Cricket: MCG: Welcome to the pressure dome

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IN MELBOURNE it is known simply as "The G". To the rest of us it is the world's largest cricket stadium, able to seat a massive 100,000 people, nearly half of them in the monolithic Southern stand. Playing cricket against Australia is always an experience in Melbourne, especially on Boxing Day, and it is one that stays with you for life. England were due to experience it for themselves with the start of the fourth Test this morning.

During my playing career I graced The G's turf six times, four of them one-day matches, including the World Cup final against Pakistan in 1992. On that occasion a world record crowd of 90,000 turned up, though the intimidation aspect of playing in front of so many (Lord's holds 27,000) was diluted without the presence of Australia, who had already been knocked out.

This was not the case in 1983 when England played here in a World Series match. Even though it was a rain-reduced match, 83,000 were present, the previous record before the World Cup final. The noise was terrifying and every time Allan Border or John Dyson struck a boundary - which was often as the 15-over rule was in use here even then - the sheer volume made your head feel as if it was about to burst. It is the modern equivalent of the Coliseum and great pockets of air felt as if they were being shifted by vocal power alone.

Communication, other than by sign language, was impossible and most other senses were too numbed to allow rational thought to be applied. Not surprisingly, despite my managing to run Border out, England lost.

Melbournians are renowned for their love of sport. However, Boxing Day at The G is a tradition that embraces not only Melbourne, but also the rest of Australia and even beyond. Indeed, Aussies from as far away as Singapore and the Gulf have flown back especially to take in the action. Last year, against South Africa, 72,000 turned up, despite the appalling weather.

As you would expect during the festive season, consumption on the opening day is fairly conspicuous, particularly over the six or so hours normally set aside for a day at the cricket.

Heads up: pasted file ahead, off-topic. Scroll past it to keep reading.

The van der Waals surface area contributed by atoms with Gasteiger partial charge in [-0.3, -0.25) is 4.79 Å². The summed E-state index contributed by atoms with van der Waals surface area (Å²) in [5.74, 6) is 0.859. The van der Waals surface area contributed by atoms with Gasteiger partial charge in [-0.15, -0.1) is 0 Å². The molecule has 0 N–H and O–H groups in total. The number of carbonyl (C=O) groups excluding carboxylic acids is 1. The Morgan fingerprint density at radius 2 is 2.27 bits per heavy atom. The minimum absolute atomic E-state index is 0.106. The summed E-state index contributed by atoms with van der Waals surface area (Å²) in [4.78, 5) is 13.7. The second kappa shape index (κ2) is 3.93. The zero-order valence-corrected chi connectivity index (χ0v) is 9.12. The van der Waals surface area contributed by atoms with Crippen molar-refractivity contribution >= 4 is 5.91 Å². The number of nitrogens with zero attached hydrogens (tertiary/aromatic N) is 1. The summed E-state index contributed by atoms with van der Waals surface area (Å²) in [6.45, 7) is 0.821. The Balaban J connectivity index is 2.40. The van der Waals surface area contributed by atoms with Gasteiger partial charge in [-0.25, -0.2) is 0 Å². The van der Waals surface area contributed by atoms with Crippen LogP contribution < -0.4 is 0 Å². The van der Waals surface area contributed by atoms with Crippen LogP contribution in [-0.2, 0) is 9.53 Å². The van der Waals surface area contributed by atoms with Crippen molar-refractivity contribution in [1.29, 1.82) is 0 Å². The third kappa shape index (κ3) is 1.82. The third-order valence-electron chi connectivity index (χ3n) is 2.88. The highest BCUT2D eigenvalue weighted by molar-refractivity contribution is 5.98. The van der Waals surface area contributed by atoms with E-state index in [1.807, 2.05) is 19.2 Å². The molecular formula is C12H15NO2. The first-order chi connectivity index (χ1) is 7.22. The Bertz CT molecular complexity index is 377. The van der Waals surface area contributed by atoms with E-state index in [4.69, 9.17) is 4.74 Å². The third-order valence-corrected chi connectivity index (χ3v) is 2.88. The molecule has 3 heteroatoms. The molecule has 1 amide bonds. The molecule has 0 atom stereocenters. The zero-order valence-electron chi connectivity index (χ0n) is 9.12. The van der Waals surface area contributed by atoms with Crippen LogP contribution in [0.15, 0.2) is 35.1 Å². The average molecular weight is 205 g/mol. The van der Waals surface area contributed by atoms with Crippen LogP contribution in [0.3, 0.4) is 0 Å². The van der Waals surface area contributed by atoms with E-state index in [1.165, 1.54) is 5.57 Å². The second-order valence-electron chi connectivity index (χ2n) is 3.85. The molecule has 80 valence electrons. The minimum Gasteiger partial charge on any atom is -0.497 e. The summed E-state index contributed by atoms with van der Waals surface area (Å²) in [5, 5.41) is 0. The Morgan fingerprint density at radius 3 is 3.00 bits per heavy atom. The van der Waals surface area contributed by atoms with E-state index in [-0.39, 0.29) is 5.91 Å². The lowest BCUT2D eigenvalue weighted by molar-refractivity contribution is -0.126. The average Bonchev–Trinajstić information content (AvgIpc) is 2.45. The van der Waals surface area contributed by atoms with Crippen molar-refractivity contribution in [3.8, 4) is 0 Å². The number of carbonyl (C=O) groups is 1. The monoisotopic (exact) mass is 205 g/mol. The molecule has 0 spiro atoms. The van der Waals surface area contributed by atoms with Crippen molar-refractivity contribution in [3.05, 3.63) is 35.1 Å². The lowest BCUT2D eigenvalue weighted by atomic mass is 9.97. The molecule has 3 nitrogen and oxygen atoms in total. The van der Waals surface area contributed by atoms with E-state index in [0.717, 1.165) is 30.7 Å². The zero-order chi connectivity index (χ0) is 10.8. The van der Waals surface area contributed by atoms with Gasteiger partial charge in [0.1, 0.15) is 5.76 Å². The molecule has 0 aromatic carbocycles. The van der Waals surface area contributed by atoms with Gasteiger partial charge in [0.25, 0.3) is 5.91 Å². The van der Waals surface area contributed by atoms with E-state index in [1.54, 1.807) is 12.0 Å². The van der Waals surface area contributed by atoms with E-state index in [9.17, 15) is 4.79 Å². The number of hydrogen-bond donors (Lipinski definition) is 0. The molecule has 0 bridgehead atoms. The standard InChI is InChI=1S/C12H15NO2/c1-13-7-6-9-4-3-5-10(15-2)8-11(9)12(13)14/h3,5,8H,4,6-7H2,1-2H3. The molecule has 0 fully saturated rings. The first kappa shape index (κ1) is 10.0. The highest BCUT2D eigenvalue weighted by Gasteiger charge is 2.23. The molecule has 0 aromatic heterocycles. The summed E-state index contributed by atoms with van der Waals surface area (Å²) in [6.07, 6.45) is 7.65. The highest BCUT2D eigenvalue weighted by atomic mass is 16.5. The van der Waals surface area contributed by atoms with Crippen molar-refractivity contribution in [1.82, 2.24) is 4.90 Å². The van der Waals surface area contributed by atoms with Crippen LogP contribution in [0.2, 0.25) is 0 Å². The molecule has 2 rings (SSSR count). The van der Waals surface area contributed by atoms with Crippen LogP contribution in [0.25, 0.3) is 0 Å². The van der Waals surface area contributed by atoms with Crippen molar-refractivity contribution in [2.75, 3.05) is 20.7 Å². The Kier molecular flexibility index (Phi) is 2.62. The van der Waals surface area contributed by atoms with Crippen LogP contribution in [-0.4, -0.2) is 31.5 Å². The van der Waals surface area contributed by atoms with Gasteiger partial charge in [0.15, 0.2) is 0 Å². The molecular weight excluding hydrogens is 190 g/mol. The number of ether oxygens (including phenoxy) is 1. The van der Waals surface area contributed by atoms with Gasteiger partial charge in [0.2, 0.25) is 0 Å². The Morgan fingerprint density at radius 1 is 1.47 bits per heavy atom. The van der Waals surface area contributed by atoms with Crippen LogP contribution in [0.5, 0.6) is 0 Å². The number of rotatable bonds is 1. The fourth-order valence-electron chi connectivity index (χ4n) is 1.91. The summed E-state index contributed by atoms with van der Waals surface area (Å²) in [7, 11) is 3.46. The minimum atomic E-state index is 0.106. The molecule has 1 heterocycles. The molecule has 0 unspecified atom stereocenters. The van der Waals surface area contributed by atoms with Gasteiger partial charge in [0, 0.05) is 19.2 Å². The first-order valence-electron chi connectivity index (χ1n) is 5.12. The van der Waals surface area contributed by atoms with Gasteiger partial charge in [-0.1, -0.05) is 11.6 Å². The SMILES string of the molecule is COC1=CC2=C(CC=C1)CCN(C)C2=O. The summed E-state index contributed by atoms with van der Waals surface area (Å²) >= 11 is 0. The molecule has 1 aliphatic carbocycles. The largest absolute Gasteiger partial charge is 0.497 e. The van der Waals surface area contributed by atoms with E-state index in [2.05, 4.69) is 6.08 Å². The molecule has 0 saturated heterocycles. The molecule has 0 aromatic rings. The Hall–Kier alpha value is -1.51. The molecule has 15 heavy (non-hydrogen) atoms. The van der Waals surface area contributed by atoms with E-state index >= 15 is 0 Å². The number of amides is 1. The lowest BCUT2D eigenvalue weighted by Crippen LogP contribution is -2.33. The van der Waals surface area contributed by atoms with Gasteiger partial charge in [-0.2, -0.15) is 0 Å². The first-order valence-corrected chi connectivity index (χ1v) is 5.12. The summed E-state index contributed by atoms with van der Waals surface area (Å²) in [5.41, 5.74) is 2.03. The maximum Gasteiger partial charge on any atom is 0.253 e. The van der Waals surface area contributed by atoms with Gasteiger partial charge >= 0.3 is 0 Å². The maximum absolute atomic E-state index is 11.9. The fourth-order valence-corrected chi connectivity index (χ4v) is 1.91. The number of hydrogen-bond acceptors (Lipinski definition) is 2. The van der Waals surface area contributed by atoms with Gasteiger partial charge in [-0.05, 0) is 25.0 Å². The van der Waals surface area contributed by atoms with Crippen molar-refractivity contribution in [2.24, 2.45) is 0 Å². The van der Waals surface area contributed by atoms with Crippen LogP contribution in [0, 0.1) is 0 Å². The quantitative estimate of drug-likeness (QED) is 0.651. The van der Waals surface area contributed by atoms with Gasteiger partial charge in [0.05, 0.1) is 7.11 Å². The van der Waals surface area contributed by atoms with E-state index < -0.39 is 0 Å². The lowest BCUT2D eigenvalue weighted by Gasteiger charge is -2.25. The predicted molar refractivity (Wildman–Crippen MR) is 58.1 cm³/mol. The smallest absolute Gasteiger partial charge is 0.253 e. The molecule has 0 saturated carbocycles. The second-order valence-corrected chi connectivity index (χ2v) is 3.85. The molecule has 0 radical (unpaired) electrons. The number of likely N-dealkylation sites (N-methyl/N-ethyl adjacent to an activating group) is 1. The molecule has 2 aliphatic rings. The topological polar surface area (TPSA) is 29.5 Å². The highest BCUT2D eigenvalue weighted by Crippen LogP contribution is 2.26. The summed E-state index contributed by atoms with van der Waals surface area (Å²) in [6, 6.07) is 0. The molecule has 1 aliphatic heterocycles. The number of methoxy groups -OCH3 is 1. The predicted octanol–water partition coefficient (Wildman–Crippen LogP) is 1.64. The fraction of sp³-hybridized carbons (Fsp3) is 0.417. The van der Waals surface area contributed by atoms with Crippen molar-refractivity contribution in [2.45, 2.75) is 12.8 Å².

This year precautions have been taken and, for the first time ever, only light beer (less than three per cent alcohol) will be served, though this will revert back to full strength brands on days two, three, four and five. Even so the caterers expect to shift well over 250,000 litres of the stuff, along with 10,000 litres of Coke.

Meat pies are also something of an institution at the MCG and 20,000 are expected to have been shifted by stumps on the first day. During the same Test in 1982 one of them found its way into Ian Gould's hair as he patrolled the boundary. Gould, who was England's 12th man and fielding in front of the then infamous Bay 13, managed to keep his cool. Turning to face his tormentor, and feeling humour was perhaps the best option, he said: "Steady on mate, I only had me barnet done the other day." The reply, chorused by the rest of the bay, was unprintable, and in the true Christmas spirit of giving, several more pies travelled his way.

In fact Gould and England had the last laugh, and he brilliantly caught Greg Chappell at cover point, a dismissal that was crucial in helping England, in spite of a heroic last wicket stand between Border and Jeff Thomson, to squeeze home by three runs. Incredibly about 15,000 people turned up to watch what could have been just one ball's cricket on the final morning. But then this is the optimistic nature of Australians.

When England lost to the West Indies in Trinidad last February the team watched a re-run of that match, partly for something to do and partly for inspiration. Whatever the perceived wisdom of such exercises, England won the next Test - an achievement they would give a lot to match over the next few days.